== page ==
Prison

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Concept.png Prison 
(Social engineering,  social control)Rdf-entity.pngRdf-icon.png
Prison.jpg
A converted prison gymnasium at San Quentin, 2007
TypeGovernment
Interest ofJosh Begley
Building where people who have violated the law can be sentenced to. Rich people evade this place. Politicians, too..... Bankers, yes central bankers too. Unlike in Monopoly, people aren't thrown into prison by random chance...one would think. Interestingly enough, in the 2000s that has proved to be the least of a prosecuted person's concerns.

Prisons are places where people are held against their will, typically by authorities, generally as a result of a legal infraction or on grounds of poor mental health, although Illegal detention is increasingly used on suspected "terrorists". Prisons around the world vary widely in appearance.[1]

Official Narrative

The official narrative is rather confused on this point. Wikipedia lists several justifications for locking up people, with little in the way of empirical evidence. As with its partner institution, school, discussion is encourage about how it should happen rather than why or whether.


Problems

As Ivan Illich, Angela Davis and others have argued, the evidence appears to show that such treatment tends to promote rather than reduce crime, so makes sense only from a point of view of retribution rather than harm reduction or damage restoration.

US

Full article: US/Prison

The US locks up a larger proportion of its citizens than any other nation state. Non-violent prisoners have been locked up for life. The US prison system has 10% private prisons.[2]


Prisoner abuse

In 2015, EFF reported that a FOIA request had revealed at least one inmate in a South Carolina prison was receiving more than 37 years in isolation for using Facebook.[3] In 2015, an autopsy of Samuel Harrell revealed that he died not, as authorities had claimed an overdose of synthetic marijuana (K2), but of homicide after "physical altercation with corrections officers" (interviews suggested that as many as 20 corrections officers kicked, punched and dragged him down a flight of stairs while he was handcuffed).[4]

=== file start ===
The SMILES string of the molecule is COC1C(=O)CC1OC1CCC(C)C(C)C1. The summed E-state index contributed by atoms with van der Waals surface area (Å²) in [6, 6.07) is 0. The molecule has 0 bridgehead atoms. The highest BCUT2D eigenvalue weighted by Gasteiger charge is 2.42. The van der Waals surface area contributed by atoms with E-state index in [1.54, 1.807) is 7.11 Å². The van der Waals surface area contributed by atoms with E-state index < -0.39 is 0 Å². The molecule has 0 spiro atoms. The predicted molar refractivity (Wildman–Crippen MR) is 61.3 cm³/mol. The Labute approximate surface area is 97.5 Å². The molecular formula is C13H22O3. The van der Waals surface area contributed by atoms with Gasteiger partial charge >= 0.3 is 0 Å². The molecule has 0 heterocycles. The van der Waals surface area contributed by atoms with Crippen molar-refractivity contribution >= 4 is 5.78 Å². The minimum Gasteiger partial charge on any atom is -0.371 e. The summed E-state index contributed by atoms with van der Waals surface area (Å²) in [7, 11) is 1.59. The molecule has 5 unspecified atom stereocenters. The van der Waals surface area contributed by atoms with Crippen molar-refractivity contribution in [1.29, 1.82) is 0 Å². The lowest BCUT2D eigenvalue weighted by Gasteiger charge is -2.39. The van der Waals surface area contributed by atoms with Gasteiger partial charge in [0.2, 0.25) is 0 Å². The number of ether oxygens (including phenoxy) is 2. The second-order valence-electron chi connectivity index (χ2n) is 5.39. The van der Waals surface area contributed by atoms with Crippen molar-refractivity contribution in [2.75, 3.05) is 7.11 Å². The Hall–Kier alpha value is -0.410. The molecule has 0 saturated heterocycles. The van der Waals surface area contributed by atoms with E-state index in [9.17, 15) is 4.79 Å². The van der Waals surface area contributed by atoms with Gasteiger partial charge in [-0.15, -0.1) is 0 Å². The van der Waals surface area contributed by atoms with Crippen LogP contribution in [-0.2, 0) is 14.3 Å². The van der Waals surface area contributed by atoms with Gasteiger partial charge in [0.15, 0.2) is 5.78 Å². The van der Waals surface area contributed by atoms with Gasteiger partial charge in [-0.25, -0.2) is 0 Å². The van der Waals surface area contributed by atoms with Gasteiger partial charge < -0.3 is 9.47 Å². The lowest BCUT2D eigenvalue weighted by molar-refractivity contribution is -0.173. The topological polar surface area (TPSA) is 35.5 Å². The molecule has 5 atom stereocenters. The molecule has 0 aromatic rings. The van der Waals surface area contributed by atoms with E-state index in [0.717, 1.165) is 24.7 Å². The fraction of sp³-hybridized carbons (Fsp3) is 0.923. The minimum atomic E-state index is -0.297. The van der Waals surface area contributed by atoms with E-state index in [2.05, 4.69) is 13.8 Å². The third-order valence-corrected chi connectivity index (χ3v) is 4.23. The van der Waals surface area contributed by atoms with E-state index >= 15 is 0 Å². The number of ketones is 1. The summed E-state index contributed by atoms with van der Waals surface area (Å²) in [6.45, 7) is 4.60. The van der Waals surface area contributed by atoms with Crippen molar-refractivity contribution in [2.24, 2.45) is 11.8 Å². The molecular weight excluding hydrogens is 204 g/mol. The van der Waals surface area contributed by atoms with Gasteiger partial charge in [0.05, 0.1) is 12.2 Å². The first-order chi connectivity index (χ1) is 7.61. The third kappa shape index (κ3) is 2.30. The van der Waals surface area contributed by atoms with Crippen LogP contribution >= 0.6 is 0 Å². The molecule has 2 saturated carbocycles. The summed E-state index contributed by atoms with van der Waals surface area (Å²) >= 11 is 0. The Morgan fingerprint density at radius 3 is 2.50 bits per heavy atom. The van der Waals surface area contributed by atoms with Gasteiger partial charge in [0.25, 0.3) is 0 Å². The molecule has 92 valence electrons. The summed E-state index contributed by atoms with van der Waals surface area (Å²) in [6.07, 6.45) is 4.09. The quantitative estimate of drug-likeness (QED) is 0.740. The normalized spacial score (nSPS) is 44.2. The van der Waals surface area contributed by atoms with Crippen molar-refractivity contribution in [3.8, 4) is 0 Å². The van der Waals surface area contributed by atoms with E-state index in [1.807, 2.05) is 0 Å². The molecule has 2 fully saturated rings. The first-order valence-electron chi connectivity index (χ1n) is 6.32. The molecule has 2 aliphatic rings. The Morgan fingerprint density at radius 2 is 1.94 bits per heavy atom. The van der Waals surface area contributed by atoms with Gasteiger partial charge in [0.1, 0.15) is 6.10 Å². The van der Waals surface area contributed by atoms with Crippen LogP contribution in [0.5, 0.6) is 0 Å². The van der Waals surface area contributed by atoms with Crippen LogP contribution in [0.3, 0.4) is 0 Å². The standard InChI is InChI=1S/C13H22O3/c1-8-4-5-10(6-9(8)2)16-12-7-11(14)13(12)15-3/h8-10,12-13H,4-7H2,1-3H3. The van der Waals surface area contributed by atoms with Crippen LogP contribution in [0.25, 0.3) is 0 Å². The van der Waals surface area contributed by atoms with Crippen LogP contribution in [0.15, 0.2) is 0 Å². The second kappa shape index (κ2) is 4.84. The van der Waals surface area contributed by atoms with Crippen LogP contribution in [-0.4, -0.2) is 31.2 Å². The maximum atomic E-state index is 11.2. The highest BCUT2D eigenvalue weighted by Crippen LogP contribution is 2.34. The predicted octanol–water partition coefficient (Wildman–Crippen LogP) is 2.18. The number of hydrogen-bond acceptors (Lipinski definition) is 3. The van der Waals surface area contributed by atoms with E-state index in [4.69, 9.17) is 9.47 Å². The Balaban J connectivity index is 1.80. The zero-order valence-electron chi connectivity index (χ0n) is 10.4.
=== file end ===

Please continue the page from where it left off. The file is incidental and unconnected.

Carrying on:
Purposes

War on Drugs

Full article: Rated 4/5 “War on Drugs”
WaronDrugs.png

The "War on Drugs" has provided a huge boost to prisoner numbers (now around half US prisoners are incarcerated for non-violent drug offences), and allowed prison populations to keep growing even as rates of other crimes dropped.


Profitability

Confining people against their will uses up a lot of resources, and so in this age of privatized prisons allows a small number of people to garner immense profits, providing an incentive to increase incarceration rates. Some judges have been found to be involved in corrupt "cash-for-prisoners" scams.

Political power

In 2020 The Lancet published a letter by 117 doctors from 18 countries that concluded:

“Should Assange die in a UK prison, as the UN Special Rapporteur on Torture has warned, he will effectively have been tortured to death. Much of that torture will have taken place in a prison medical ward, on doctors' watch. The medical profession cannot afford to stand silently by, on the wrong side of torture and the wrong side of history, while such a travesty unfolds. In the interests of defending medical ethics, medical authority, and the human right to health, and taking a stand against torture, together we can challenge and raise awareness of the abuses detailed in our letters. Our appeals are simple: we are calling upon governments to end the torture of Assange and ensure his access to the best available health care before it is too late. Our request to others is this: please join us...”
117 doctors (February 2020)  https://www.thelancet.com/journals/lancet/article/PIIS0140-6736(20)30383-4/fulltext [5]


Secret Prisons

Soviet Union

Vladimir Lenin brought back forced labor of political prisoners in labor camps from 1918[6][7], the "Main Directorate of Camps" internationally now known as GULAG became a system extensively utilized by the Soviet Union. Although Nikita Khrushchev had denounced the system of Soviet totalitarianism these prison camps were a product of after Josef Stalin died, Khrushchev secret speech denouncing it was silenced[8] and prevented from being widely published. Aleksandr Solzhenitsyn and his 1973 book The Gulag Archipelago: An Experiment in Literary Investigation' became the first of an intensive raw and brutal series of insights into the system of these secret sites, which caused it to be picked up by the public, becoming a widely used tool in propaganda by Shin Bet and the US and Russian TV well into the 2000s.[9][10]. The KGB had confiscated many of Solzhenitsyn's gathered information from 1959 until 1967 and tried to delete all traces of drafts of the book during the Cold war, assassinating several holders of reserve master copies of the book.[11][12][13]